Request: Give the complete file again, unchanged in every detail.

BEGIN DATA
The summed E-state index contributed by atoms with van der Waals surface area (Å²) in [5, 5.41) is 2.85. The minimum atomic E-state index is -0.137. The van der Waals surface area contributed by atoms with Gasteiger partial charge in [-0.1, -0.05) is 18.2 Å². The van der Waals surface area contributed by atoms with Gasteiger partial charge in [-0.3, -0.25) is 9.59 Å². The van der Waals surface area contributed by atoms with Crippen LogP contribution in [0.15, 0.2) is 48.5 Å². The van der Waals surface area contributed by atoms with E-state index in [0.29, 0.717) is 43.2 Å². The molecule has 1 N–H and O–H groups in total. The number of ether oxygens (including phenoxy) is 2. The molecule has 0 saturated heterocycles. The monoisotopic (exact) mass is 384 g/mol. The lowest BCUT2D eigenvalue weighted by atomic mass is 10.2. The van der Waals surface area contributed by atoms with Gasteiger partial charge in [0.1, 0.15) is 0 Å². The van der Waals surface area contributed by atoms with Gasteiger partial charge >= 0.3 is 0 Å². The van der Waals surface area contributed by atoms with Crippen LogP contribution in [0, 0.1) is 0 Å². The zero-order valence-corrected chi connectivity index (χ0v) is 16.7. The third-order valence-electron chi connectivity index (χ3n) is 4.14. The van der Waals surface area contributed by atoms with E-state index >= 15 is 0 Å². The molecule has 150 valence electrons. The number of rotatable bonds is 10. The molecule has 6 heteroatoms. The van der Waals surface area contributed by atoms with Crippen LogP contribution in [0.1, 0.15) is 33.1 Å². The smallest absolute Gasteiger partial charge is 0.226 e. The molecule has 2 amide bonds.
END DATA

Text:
The summed E-state index contributed by atoms with van der Waals surface area (Å²) in [5, 5.41) is 2.85. The minimum atomic E-state index is -0.137. The van der Waals surface area contributed by atoms with Gasteiger partial charge in [-0.1, -0.05) is 18.2 Å². The van der Waals surface area contributed by atoms with Gasteiger partial charge in [-0.3, -0.25) is 9.59 Å². The van der Waals surface area contributed by atoms with Crippen LogP contribution in [0.15, 0.2) is 48.5 Å². The van der Waals surface area contributed by atoms with E-state index in [0.29, 0.717) is 43.2 Å². The molecule has 1 N–H and O–H groups in total. The number of ether oxygens (including phenoxy) is 2. The molecule has 0 saturated heterocycles. The monoisotopic (exact) mass is 384 g/mol. The lowest BCUT2D eigenvalue weighted by atomic mass is 10.2. The van der Waals surface area contributed by atoms with Gasteiger partial charge in [0.1, 0.15) is 0 Å². The van der Waals surface area contributed by atoms with Gasteiger partial charge >= 0.3 is 0 Å². The van der Waals surface area contributed by atoms with Crippen LogP contribution in [0, 0.1) is 0 Å². The zero-order valence-corrected chi connectivity index (χ0v) is 16.7. The third-order valence-electron chi connectivity index (χ3n) is 4.14. The van der Waals surface area contributed by atoms with E-state index >= 15 is 0 Å². The molecule has 150 valence electrons. The number of rotatable bonds is 10. The molecule has 6 heteroatoms. The van der Waals surface area contributed by atoms with Crippen LogP contribution in [0.1, 0.15) is 33.1 Å². The smallest absolute Gasteiger partial charge is 0.226 e. The molecule has 2 amide bonds.